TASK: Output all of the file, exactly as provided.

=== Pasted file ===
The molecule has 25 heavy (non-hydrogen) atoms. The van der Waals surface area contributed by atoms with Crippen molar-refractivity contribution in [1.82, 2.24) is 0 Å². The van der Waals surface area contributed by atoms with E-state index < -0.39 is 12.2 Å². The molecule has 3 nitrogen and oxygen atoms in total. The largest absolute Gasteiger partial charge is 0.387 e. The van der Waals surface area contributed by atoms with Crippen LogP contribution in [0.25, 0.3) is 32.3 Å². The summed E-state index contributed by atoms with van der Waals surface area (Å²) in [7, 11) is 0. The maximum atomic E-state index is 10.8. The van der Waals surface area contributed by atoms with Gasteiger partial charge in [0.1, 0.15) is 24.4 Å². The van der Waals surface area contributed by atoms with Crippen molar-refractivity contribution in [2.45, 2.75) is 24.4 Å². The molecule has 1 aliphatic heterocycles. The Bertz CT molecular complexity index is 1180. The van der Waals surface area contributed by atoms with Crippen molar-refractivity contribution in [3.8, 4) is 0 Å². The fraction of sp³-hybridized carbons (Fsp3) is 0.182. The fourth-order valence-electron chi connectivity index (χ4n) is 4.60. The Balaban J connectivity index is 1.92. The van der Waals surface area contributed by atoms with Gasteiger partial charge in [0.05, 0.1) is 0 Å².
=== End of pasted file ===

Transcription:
The molecule has 25 heavy (non-hydrogen) atoms. The van der Waals surface area contributed by atoms with Crippen molar-refractivity contribution in [1.82, 2.24) is 0 Å². The van der Waals surface area contributed by atoms with E-state index < -0.39 is 12.2 Å². The molecule has 3 nitrogen and oxygen atoms in total. The largest absolute Gasteiger partial charge is 0.387 e. The van der Waals surface area contributed by atoms with Crippen LogP contribution in [0.25, 0.3) is 32.3 Å². The summed E-state index contributed by atoms with van der Waals surface area (Å²) in [7, 11) is 0. The maximum atomic E-state index is 10.8. The van der Waals surface area contributed by atoms with Gasteiger partial charge in [0.1, 0.15) is 24.4 Å². The van der Waals surface area contributed by atoms with Crippen molar-refractivity contribution in [2.45, 2.75) is 24.4 Å². The molecule has 1 aliphatic heterocycles. The Bertz CT molecular complexity index is 1180. The van der Waals surface area contributed by atoms with Crippen molar-refractivity contribution in [3.8, 4) is 0 Å². The fraction of sp³-hybridized carbons (Fsp3) is 0.182. The fourth-order valence-electron chi connectivity index (χ4n) is 4.60. The Balaban J connectivity index is 1.92. The van der Waals surface area contributed by atoms with Gasteiger partial charge in [0.05, 0.1) is 0 Å².